Chemical characterization and source apportionment of submicron aerosols measured in Senegal during the 2015 SHADOW campaign
Laura-Hélèna Rivellini1,2, Isabelle Chiapello2, Emmanuel Tison1, Marc Fourmentin3, Anaïs Féron4, Aboubacry Diallo5, Thierno N'Diaye5, Philippe Goloub2, Francesco Canonaco6, André S. H. Prévôt6, and Véronique Riffault11IMT Lille Douai, Univ. Lille, SAGE – Département Sciences de l'Atmosphère et Génie de l'Environnement, 59000 Lille, France 2Laboratoire d'Optique Atmosphérique, Université de Lille – CNRS, Villeneuve d'Ascq, 59655, France 3Laboratoire de Physico-Chimie de l'Atmosphère, Université du Littoral Côte d'Opale, Dunkerque, 59140, France 4Laboratoire Interuniversitaire des Systèmes Atmosphériques, CNRS – Université Paris Est Créteil – Université Paris Diderot, Créteil, 94010, France 5Institut de Recherche pour le Développement, M'Bour, Senegal 6Laboratory of Atmospheric Chemistry, Paul Scherrer Institute, 5232 Villigen, Switzerland
Received: 05 Jan 2017 – Accepted for review: 18 Feb 2017 – Discussion started: 27 Feb 2017
Abstract. The present study offers the first chemical characterization of the submicron (PM1) fraction in West Africa at a high time resolution, thanks to collocated measurements of non-refractory (NR) species with an Aerosol Chemical Speciation Monitor (ACSM), black carbon and iron concentrations derived from absorption coefficient measurements with a 7-wavelength aethalometer, and total PM1 determined by a TEOM-FDMS for mass closure. The field campaign was carried out during four months (March to June 2015) as part of the SHADOW (SaHAran Dust Over West Africa) project at a coastal site located in the outskirts of the city of M'Bour, Senegal. With an average mass concentration of 5.4 µg m−3, levels of NR-PM1 in M'Bour were three to ten times lower than cities like Paris or Beijing. Nonetheless the first half of the observation period was marked by intense but short pollution events (concentrations higher than 15 µg m−3), sea breeze phenomena and Saharan desert dust outbreaks (PM10 up to 900 µg m−3). During the second half of the campaign, the sampling site was mainly under the influence of marine air masses. The air masses on days under continental and sea breeze influences were dominated by organics (36–40 %), whereas sulfate particles were predominant (40 %) for days under oceanic influence. Overall, measurements showed that about 3/4 of the total PM1 were explained by NR-PM1, BC and Fe (a proxy for dust) concentrations, leaving ~ 1/4 for other refractory species. A mean value of 4.6 % for the Fe / PM1 ratio was obtained. Source apportionment of the organic fraction, using Positive Matrix Factorization (PMF) highlighted the impact of local combustion sources, such as traffic and residential activities, which contribute on average to 52 % of the total organic fraction. A new organic aerosol (OA) source, representing on average 3 % of the total OA fraction, showed similar variation as non-refractory particulate chloride. Its rose plot and daily pattern pointed out to local combustion processes, that is to say two open waste burning areas located about 6 and 11 km away from the receptor site and to a lesser extent a traditional fish smoking place. The remaining fraction was identified as oxygenated organic aerosols (OOA), a factor that prevailed regardless of the day type (45 %) and was representative of regional but also local sources due to enhanced photochemical processes.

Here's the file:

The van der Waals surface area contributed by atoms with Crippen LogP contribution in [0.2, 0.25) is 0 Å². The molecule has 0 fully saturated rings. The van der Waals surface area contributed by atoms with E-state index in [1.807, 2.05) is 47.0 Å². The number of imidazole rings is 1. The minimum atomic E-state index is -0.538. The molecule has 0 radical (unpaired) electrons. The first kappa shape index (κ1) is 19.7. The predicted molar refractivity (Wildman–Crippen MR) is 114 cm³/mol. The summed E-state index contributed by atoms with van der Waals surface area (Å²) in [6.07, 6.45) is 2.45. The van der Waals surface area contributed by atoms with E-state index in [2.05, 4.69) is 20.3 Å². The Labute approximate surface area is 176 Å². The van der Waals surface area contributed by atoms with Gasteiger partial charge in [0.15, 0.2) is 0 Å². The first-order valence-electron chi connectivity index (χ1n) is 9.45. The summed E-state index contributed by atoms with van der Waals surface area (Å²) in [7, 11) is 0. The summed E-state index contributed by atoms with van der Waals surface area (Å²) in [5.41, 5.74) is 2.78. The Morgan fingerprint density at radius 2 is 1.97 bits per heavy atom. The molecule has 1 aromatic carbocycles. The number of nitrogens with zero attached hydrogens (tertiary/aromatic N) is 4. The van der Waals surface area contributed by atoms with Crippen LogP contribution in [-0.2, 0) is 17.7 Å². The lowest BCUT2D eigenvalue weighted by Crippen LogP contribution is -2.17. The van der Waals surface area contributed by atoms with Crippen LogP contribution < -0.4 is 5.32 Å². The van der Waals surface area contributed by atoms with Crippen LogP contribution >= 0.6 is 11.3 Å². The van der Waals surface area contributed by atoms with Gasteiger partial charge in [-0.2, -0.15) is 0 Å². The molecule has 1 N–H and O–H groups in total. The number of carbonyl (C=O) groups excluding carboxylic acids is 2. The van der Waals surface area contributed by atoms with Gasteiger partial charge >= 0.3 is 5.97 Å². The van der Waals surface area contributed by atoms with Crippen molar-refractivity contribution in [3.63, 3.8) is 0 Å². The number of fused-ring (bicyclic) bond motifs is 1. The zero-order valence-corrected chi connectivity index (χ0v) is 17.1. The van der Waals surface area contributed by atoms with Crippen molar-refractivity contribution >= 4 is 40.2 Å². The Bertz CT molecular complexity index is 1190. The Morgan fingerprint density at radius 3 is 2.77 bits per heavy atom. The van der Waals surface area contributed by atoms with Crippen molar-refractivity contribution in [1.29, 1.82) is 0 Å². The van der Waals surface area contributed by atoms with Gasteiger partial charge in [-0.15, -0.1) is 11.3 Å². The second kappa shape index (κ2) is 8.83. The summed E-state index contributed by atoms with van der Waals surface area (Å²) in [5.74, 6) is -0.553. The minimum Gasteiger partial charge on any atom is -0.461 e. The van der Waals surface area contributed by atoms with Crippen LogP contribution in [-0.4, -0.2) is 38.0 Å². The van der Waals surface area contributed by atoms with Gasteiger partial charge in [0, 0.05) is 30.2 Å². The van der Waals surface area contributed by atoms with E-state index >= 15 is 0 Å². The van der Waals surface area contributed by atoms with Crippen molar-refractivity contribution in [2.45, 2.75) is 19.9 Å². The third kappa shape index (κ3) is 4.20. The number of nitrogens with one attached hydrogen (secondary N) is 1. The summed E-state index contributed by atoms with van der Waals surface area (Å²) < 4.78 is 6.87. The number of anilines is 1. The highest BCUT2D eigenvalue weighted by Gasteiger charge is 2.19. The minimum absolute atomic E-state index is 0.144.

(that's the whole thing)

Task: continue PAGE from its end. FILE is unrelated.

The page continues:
Rivellini, L.-H., Chiapello, I., Tison, E., Fourmentin, M., Féron, A., Diallo, A., N'Diaye, T., Goloub, P., Canonaco, F., Prévôt, A. S. H., and Riffault, V.: Chemical characterization and source apportionment of submicron aerosols measured in Senegal during the 2015 SHADOW campaign, Atmos. Chem. Phys. Discuss., doi:10.5194/acp-2016-1127, in review, 2017.